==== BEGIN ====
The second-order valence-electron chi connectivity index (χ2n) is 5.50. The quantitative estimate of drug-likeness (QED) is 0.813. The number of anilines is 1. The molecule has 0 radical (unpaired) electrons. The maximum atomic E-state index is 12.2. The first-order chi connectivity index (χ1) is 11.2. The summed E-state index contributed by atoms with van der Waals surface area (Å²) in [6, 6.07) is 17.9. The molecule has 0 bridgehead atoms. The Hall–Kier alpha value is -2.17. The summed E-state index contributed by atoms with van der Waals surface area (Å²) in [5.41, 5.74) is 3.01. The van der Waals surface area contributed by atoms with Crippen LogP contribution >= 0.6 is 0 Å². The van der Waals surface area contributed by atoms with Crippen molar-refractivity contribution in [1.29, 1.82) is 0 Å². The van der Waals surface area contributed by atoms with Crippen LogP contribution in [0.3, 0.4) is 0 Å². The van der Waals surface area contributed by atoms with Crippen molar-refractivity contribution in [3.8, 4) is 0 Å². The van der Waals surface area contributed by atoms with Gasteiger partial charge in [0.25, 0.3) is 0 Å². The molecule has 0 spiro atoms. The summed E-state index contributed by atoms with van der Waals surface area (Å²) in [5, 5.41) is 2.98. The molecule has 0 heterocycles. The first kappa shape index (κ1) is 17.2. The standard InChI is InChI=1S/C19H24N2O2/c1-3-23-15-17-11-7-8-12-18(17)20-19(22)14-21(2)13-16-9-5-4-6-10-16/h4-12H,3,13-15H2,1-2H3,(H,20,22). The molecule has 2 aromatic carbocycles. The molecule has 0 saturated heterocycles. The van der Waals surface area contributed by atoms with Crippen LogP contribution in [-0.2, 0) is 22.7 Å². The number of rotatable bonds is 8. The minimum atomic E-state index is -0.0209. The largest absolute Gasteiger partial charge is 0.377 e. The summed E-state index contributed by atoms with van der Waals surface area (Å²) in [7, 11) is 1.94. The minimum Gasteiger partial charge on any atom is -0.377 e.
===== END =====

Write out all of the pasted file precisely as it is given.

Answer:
The second-order valence-electron chi connectivity index (χ2n) is 5.50. The quantitative estimate of drug-likeness (QED) is 0.813. The number of anilines is 1. The molecule has 0 radical (unpaired) electrons. The maximum atomic E-state index is 12.2. The first-order chi connectivity index (χ1) is 11.2. The summed E-state index contributed by atoms with van der Waals surface area (Å²) in [6, 6.07) is 17.9. The molecule has 0 bridgehead atoms. The Hall–Kier alpha value is -2.17. The summed E-state index contributed by atoms with van der Waals surface area (Å²) in [5.41, 5.74) is 3.01. The van der Waals surface area contributed by atoms with Crippen LogP contribution >= 0.6 is 0 Å². The van der Waals surface area contributed by atoms with Crippen molar-refractivity contribution in [1.29, 1.82) is 0 Å². The van der Waals surface area contributed by atoms with Crippen LogP contribution in [0.3, 0.4) is 0 Å². The van der Waals surface area contributed by atoms with Crippen molar-refractivity contribution in [3.8, 4) is 0 Å². The van der Waals surface area contributed by atoms with Gasteiger partial charge in [0.25, 0.3) is 0 Å². The molecule has 0 spiro atoms. The summed E-state index contributed by atoms with van der Waals surface area (Å²) in [5, 5.41) is 2.98. The molecule has 0 heterocycles. The first kappa shape index (κ1) is 17.2. The standard InChI is InChI=1S/C19H24N2O2/c1-3-23-15-17-11-7-8-12-18(17)20-19(22)14-21(2)13-16-9-5-4-6-10-16/h4-12H,3,13-15H2,1-2H3,(H,20,22). The molecule has 2 aromatic carbocycles. The molecule has 0 saturated heterocycles. The van der Waals surface area contributed by atoms with Crippen LogP contribution in [-0.2, 0) is 22.7 Å². The number of rotatable bonds is 8. The minimum atomic E-state index is -0.0209. The largest absolute Gasteiger partial charge is 0.377 e. The summed E-state index contributed by atoms with van der Waals surface area (Å²) in [7, 11) is 1.94. The minimum Gasteiger partial charge on any atom is -0.377 e.